You Might Not Be Whacking Balls With Your Marketing Approach, But You Can Get Back On Par Using Your Course Strategy In The Office
With summer dwindling down, golf season is soon coming to an end. Marketing, on the other hand, never takes time off; it goes year round, but the two are not so different. Both marketing and golf are completely different activities but have similar approaches in strategy and execution.
Before a great golfer steps onto the course, he or she usually learns the course inside and out. Marketers do the same thing but instead of a golf course, they learn the market for their product or service. Neither likes to wing it; the better prepared you, are the better results you can achieve.
Every golfer has their own special set of clubs, favoring one brand’s technology over another. Marketers are the same way—they use their own special blend of tested technology mostly software that they believe will get them to their goal. The technological edge is crucial; monitor new technologies that may be better than what you use now.
The environment is one factor that we have no control over. In golf, it may be the weather conditions; in marketing, it may be the marketplace environment. Whatever the change may be, being adaptable to any situation is one of the most important skills to have. You don’t have to look into the future and predict what is going to happen, but you can notice trends and make some inferences. Each day is different and no two days are the same. Just because something worked yesterday doesn’t guarantee that it will work today.
Golf is one of the most mental games there is and not only do your physical skills have to be up to par (no pun intended) but your mental skills should be as well. Being confident is a crucial part in anything you are about to undertake. If you don’t believe in it, why should others? Marketing is all about telling a story and connecting with people. Your goal is to make them believe in your message.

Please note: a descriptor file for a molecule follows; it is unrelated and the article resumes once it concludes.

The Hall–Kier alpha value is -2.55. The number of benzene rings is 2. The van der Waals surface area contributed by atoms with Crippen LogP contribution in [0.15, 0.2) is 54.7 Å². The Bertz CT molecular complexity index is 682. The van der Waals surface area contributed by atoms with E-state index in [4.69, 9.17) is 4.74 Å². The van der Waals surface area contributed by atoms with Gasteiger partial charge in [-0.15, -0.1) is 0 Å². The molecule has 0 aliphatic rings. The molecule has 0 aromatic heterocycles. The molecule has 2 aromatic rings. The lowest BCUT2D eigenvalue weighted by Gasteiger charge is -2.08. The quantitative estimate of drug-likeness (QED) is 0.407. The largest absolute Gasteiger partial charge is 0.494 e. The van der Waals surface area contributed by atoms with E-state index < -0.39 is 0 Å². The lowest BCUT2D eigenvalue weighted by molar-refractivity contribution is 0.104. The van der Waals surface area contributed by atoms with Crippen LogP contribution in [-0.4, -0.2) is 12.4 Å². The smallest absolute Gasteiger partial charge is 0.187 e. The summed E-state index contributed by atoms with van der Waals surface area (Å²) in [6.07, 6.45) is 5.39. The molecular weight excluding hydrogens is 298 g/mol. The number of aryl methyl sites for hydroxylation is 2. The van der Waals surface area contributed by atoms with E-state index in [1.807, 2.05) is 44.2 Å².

There are always distractions no matter what activity you are doing. Whether it be pressures at work or personal life issues, stay focused on getting the job done. Golfers as well as marketers have distractions on a regular basis. The successful ones are the ones that can focus on the task at hand and block out all the noise.
In most difficult things there are no cookie-cutter approaches to anything. Whether it is golf or marketing, there is no one way of doing things. Being creative and thinking outside the box often produces the best results. There are infinite ways to get from point A to point B; it is your creativity that determines which path you take.
Sports and business have one major thing in common: they are both extremely competitive. You want to be the best in your industry and try to trump your competition. The people that are more competitive have the drive and push to exceed expectations. Along with competitiveness you have to be strong enough to cope with defeat. You have to be able to put it to the side and act as though it barley fazed you. Think of a golfer that misses an easy shot, he can’t have that image on replay in his/her mind for the rest of the day. The ability to forget and move on is the sign of a true competitor.